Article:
3 July 2012

Fossilised baby dinosaur has skin, feathers

Agençe France-Presse
German researchers said they have discovered a fossil of a feathered hatchling that may be the earliest evidence of a plumed, meat-eating dinosaur that was not closely related to birds.
Baby dinosaurs

A fossilised baby dinosaur, 71 centimetres in length, was found in Germany. It has a squirrel-like bushy tail, with its jaws open, and remains of skin and feathers can be seen with UV light. Credit: American Museum of Natural History

WASHINGTON: German researchers said they have discovered a fossil of a feathered hatchling that may be the earliest evidence of a plumed, meat-eating dinosaur that was not closely related to birds.

The fossil is believed to belong to a young land-based dinosaur from the Late Jurassic period, some 170 million years ago, said the study in the Proceedings of the National Academy of Sciences.

“This is a surprising find from the cradle of feathered dinosaur work, the very formation where the first feathered dinosaur Archaeopteryx was collected over 150 years ago,” said Mark Norell, an author on the new paper, in a press statement from the American Museum of Natural History.

Names for its squirrel-like tail

Named Sciurumimus albersdoerferi, in part after its bushy, squirrel-like tail – tree squirrels come from the genus Sciurus. The species name honours the private collector who made the specimen available for scientific study.

It is the “most complete megalosauroid fossil yet,” the study said. Megalosauroid is the name for a wide-ranging group of carnivorous dinosaurs that could grow as big as 30 feet long (nine meters) and weigh up to one ton.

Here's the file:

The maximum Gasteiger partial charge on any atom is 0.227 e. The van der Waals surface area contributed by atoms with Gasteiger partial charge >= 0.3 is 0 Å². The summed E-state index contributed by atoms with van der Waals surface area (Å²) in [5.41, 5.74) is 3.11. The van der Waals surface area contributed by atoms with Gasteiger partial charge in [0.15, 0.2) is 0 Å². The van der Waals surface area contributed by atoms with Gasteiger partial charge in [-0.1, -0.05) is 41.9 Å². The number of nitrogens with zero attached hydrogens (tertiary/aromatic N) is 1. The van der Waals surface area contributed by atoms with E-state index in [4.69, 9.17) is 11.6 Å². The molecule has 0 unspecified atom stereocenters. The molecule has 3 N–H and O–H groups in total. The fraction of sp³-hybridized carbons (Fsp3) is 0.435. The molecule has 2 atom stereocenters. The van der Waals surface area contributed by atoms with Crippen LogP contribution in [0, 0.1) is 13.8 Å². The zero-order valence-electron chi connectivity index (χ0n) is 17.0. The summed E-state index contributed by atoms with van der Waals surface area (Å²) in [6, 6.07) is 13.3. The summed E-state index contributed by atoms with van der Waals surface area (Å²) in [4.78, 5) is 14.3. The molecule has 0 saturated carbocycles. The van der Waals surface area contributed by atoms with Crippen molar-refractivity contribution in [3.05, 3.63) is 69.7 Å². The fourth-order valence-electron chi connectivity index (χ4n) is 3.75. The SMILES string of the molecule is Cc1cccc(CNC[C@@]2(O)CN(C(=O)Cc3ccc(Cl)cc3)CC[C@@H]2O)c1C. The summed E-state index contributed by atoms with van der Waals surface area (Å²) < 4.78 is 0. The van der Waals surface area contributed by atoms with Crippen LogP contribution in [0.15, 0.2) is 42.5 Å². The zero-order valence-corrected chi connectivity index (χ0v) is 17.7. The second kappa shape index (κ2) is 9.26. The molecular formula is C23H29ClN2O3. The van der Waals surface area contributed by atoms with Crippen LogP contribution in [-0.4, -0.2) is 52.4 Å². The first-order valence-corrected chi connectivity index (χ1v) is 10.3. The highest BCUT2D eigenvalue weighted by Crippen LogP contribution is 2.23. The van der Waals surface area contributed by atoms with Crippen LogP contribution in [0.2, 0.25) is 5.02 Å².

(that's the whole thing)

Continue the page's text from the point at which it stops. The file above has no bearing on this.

The fossil, which shows a juvenile dinosaur with its jaws open and tail extending far over its head, was found in a limestone quarry in Bavaria, Germany.

Skin and feathers revealed under UV light

The hatchling, 71 centimetres in length, likely had a large skull, shorter hind limbs and smooth skin with feathers covering its entire body.

“Under ultraviolet light, remains of the skin and feathers show up as luminous patches around the skeleton,” said co-author Helmut Tischlinger, from the Jura Museum Eichstatt.

Earlier this year, paleontologists in China said they had found a bizarre species of giant feathered dinosaur that weighed as much as a car and was related to the Tyrannosaurus Rex.

The soil has been dated to around 125 million years ago to the mid-Cretaceous period, at the peak of the dinosaurs’ long reign over the planet.

That new species was named Yutyrannus huali, an amalgam of Latin and Mandarin which means “beautiful feathered tyrant.”

NEWSLETTER

Sign up to our free newsletter and have "This Week in Cosmos" delivered to your inbox every Monday.

>> More information
Latest
issue
CONNECT
Like us on Facebook
Follow @CosmosMagazine
Add Cosmos to your Google+ circles